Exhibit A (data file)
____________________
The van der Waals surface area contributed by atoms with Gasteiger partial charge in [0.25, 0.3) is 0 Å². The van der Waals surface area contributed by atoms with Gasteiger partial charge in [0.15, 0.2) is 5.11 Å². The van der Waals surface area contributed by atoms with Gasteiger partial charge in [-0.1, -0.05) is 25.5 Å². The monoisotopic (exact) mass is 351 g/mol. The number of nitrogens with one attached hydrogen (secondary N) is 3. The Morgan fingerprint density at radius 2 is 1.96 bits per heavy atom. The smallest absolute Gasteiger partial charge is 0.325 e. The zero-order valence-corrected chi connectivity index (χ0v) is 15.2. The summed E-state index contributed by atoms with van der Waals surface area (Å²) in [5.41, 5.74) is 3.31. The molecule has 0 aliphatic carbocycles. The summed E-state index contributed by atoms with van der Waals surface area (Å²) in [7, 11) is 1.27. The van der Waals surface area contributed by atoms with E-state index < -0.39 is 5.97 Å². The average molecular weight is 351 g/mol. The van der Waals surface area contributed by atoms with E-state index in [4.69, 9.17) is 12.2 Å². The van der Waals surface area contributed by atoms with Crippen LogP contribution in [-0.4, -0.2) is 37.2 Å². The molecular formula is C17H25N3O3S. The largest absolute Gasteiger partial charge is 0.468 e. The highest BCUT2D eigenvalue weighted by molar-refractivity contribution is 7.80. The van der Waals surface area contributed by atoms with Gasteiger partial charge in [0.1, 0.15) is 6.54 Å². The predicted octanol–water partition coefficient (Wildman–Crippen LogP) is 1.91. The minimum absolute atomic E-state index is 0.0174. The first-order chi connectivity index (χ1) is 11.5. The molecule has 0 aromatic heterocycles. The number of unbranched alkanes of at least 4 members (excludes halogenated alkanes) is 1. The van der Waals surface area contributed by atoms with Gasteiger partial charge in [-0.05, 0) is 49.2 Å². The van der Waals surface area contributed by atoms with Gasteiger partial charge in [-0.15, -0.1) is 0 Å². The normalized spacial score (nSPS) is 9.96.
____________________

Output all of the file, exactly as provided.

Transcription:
The van der Waals surface area contributed by atoms with Gasteiger partial charge in [0.25, 0.3) is 0 Å². The van der Waals surface area contributed by atoms with Gasteiger partial charge in [0.15, 0.2) is 5.11 Å². The van der Waals surface area contributed by atoms with Gasteiger partial charge in [-0.1, -0.05) is 25.5 Å². The monoisotopic (exact) mass is 351 g/mol. The number of nitrogens with one attached hydrogen (secondary N) is 3. The Morgan fingerprint density at radius 2 is 1.96 bits per heavy atom. The smallest absolute Gasteiger partial charge is 0.325 e. The zero-order valence-corrected chi connectivity index (χ0v) is 15.2. The summed E-state index contributed by atoms with van der Waals surface area (Å²) in [5.41, 5.74) is 3.31. The molecule has 0 aliphatic carbocycles. The summed E-state index contributed by atoms with van der Waals surface area (Å²) in [7, 11) is 1.27. The van der Waals surface area contributed by atoms with E-state index < -0.39 is 5.97 Å². The average molecular weight is 351 g/mol. The van der Waals surface area contributed by atoms with E-state index in [4.69, 9.17) is 12.2 Å². The van der Waals surface area contributed by atoms with Crippen LogP contribution in [-0.4, -0.2) is 37.2 Å². The molecular formula is C17H25N3O3S. The largest absolute Gasteiger partial charge is 0.468 e. The highest BCUT2D eigenvalue weighted by molar-refractivity contribution is 7.80. The van der Waals surface area contributed by atoms with Gasteiger partial charge in [0.1, 0.15) is 6.54 Å². The predicted octanol–water partition coefficient (Wildman–Crippen LogP) is 1.91. The minimum absolute atomic E-state index is 0.0174. The first-order chi connectivity index (χ1) is 11.5. The molecule has 0 aromatic heterocycles. The number of unbranched alkanes of at least 4 members (excludes halogenated alkanes) is 1. The van der Waals surface area contributed by atoms with Gasteiger partial charge in [-0.05, 0) is 49.2 Å². The van der Waals surface area contributed by atoms with Gasteiger partial charge in [-0.15, -0.1) is 0 Å². The normalized spacial score (nSPS) is 9.96.